Designing a better seatbelt
When it comes to safety in new cars, seat belts are a no brainer. They reduce crash-related injuries and death by 50 percent, according to the CDC. Forty-nine states—New Hampshire is taking Live Free or Die a little seriously—have laws requiring people to wear seatbelts, and it’s estimated about 80 percent of people actually wear the belts when they’re in the car.
As technology improves so have seat belts, but designers are always looking for better ways to engineer the belts. Fun fact: The first seat belt was patented in 1885 by Edward J. Claghorn for securing fireman or window washers to the platform while being raised , but they wouldn’t find their way into cars until 1949 (Nash) and 1955 (Ford).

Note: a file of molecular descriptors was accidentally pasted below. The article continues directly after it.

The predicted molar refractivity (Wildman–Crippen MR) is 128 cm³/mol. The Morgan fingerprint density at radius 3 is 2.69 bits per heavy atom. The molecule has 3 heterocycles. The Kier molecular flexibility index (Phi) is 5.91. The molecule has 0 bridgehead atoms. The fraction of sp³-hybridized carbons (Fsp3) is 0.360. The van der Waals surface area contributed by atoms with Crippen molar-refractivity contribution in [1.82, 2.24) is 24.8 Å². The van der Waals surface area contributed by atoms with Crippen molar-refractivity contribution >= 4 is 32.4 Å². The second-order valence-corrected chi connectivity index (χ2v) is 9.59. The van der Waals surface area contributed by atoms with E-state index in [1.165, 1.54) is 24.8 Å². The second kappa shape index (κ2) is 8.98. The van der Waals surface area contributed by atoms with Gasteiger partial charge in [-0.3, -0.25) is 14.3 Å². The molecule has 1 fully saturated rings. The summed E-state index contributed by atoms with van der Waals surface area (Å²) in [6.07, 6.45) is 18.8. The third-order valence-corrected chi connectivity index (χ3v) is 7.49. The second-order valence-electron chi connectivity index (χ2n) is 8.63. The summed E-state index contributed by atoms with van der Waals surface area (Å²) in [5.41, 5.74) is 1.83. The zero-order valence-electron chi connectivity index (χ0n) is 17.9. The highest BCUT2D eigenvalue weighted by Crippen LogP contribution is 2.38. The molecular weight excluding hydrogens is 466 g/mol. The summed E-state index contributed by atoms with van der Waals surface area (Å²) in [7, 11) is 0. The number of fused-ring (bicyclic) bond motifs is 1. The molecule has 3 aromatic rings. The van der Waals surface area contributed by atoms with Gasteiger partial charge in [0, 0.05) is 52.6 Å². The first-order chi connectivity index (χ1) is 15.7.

Luckily, we’ve come a long way since then. Mercedes has designed a new inflatable seat-belt strap, which will roll out in its vehicles soon. The Belt Bag was first introduced in their 2009 ESF2009 Experimental Safety Vehicle, but it’s just now being implemented into the cars. Ford had a similar safety device in their 2011 Explorer.
Basically, if the crash sensors detect a severe impact, the belt—which otherwise looks like a normal belt—inflates via a gas generator. By expanding to three-times its normal size, the multilayer belt expands the surface area so the impact is spread over more of the chest, hopefully lessening the force. These seatbelts will only appear in rear-seats since front seats already have airbags.
The company has been testing the belts using virtual human models to figure out the biomechanical strain from having the belt deploy.
Photo courtesy of Mercedes Benz